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This Thursday 16 February brings one of the most highly anticipated encounters ever to be played in the Europa League. FC Barcelona meet Manchester United at Spotify Camp Nou in the first leg of a tie that will be concluded a week later on February 23 at Old Trafford. Let's take a closer look at the Red Devils.
Years of disappointment
Manchester United have been English champions a record 20 times. Since the Premier League was created in 1991, they have dominated like never before, their 13 titles being more than twice as many as their nearest challenges, their local rivals Manchester City with six.
But the last few years have seen a slump in fortunes at Old Trafford, probably not coincidentally coinciding with the departure of manager Alex Ferguson, who spent the best part of two decades masterminding the club through its most glittering period ever.
The likes of David Moyes, Louis van Gaal and José Mourinho have all taken up the challenge, but since the great Scotsman left, United have failed to add to add to their collection of English titles and have not progressed any further beyond the quarter finals of the Champions League. In the last five seasons, United have failed to win any silverware whatsoever, and that's not a situation that their fans had grown used to.
Former Ajax boss Erik ten Hag was the latest manager enlisted with the task of turning United's fortunes around. Defeats to Brighton and Brentford in the opening two games of this season did not bode well at all, but then things suddenly started to click into place, and just seem to be getting better and better. In fact, they have only lost one of their last 17 games, and that was a very tight contest indeed with league leaders Arsenal, who ended up winning 3-2.
They are within one game of ending their trophy drought, in the Carabao Cup Final against Newcastle United, and they are also still alive in the FA Cup. And after losing at home to Real Sociedad in their opening Europa League fixture, they went on to win all five of their remaining matches, although that still wasn't enough to stop the Basques from holding onto top spot.
They are now third in the Premier League, just two adrift of neighbours Man City, and five behind leaders Arsenal, although the two teams above them do have games in hand.
Most capped internationals
Christian Eriksen (Denmark, 120), Raphaël Varane (France, 93), Casemiro (Brazil, 69), Marcel Sabitzer (Austria, 68), Victor Lindelöf (Sweden, 56), Harry Maguire (England, 53), Bruno Fernandes (Portugal, 53), Marcus Rashford (England, 51), David de Gea (Spain, 45), Scott McTominay (Scotland, 37), Fred (Brazil, 32), Anthony Martial (France, 30), Luke Shaw (England, 28), Phil Jones (England, 27), Jadon Sancho (England, 23)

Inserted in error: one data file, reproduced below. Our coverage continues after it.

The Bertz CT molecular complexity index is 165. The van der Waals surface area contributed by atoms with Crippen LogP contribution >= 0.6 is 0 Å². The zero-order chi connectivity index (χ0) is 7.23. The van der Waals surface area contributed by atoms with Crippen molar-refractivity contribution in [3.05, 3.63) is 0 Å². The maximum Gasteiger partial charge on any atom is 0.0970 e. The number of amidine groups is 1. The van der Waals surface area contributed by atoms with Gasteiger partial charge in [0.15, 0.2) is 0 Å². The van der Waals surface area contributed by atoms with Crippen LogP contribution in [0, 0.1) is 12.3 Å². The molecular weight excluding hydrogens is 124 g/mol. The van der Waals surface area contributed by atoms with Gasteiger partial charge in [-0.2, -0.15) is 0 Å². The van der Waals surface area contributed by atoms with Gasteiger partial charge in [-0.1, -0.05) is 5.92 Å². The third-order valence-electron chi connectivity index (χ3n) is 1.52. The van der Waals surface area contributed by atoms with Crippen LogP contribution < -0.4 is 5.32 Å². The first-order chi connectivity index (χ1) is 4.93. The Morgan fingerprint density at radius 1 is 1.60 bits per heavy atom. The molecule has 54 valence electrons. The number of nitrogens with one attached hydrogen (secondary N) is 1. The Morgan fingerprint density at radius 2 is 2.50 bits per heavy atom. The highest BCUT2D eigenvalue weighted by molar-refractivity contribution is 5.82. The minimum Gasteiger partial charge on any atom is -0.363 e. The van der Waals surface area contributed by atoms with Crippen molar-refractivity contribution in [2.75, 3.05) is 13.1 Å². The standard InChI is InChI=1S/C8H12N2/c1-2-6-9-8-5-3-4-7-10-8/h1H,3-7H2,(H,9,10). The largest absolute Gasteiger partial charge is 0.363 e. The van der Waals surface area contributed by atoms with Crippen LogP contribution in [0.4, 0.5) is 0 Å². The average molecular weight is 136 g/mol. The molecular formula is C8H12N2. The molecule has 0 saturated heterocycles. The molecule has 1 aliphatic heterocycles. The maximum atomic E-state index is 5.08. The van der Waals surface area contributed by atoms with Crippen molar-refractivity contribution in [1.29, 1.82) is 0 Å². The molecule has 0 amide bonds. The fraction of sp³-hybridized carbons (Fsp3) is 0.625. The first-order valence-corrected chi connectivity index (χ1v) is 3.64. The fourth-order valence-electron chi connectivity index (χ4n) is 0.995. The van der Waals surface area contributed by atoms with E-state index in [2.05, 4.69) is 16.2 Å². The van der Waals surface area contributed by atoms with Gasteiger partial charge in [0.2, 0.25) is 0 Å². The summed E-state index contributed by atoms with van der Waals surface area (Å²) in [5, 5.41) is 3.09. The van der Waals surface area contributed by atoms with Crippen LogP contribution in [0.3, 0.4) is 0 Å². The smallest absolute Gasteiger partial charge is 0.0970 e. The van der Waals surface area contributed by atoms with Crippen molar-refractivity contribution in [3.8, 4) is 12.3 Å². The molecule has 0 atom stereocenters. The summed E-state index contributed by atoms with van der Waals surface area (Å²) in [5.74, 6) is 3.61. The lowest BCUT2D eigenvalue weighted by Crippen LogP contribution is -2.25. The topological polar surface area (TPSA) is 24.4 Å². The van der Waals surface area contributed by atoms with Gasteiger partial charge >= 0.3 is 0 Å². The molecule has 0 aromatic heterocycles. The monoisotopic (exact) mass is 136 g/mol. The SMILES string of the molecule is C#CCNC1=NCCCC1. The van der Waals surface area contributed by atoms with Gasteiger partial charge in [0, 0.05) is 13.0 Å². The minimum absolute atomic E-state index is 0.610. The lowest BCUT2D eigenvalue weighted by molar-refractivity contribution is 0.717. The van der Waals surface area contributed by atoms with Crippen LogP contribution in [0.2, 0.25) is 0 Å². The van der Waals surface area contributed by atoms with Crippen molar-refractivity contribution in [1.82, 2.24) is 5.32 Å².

United added some big names to their roster in the close season, including Real Madrid legend Casemiro, and Danish midfielder Christian Eriksen, as well as a couple of names for the future in Brazilian winger Antony and World Cup winning centre back Lisandro Martínez. During the winter transfer window they added goalkeeping back-up on the form of Jack Butland.
Casemiro and the ubiquitous Marcus Rashford are arguably the two most inspired performers right now. Rashford has 12 goals in the Premier and three in the Europa League while the Brazilian is proving to be an exquisite addition to the midfield. The team's strong forward line coupled with its rapid counter-attacks are going to be just the kind of opposition that Barça are never comfortable playing against.
Of course, one of the biggest talking points of the season has been the departure of Cristiano Ronaldo to Al-Nassr in Saudi Arabia. There is no disputing what a quality player the Portuguese striker is, but many feel that United have been functioning a lot better without so much of the game focusing on what he can do.
The teams has been knocked by the news that Eriksen is out for the rest of the season, and that's the main reason why they have drafted in the experienced Austrian international Marcel Sabitzer on loan from Bayern Munich until the end of the campaign.
Erik ten Hag was never a big name as a player, best known in his native Holland for his three different spells as a centre back with Twente. His coaching experience amounted to jobs in charge of Go Ahead Eagles, the Bayern Munich reserves and Utrecht, so he was something of a surprise appointment as Ajax manager in 2017.
But Ajax clearly knew what they were doing. He took a record of just 128 games to win his first 100 matches as Ajax manager, and guided the team all the way to the Champions League sem-finals, as well as a number of other achievements that were enough to convince Manchester United that he was the man they needed. And thus far, he is not disappointing.
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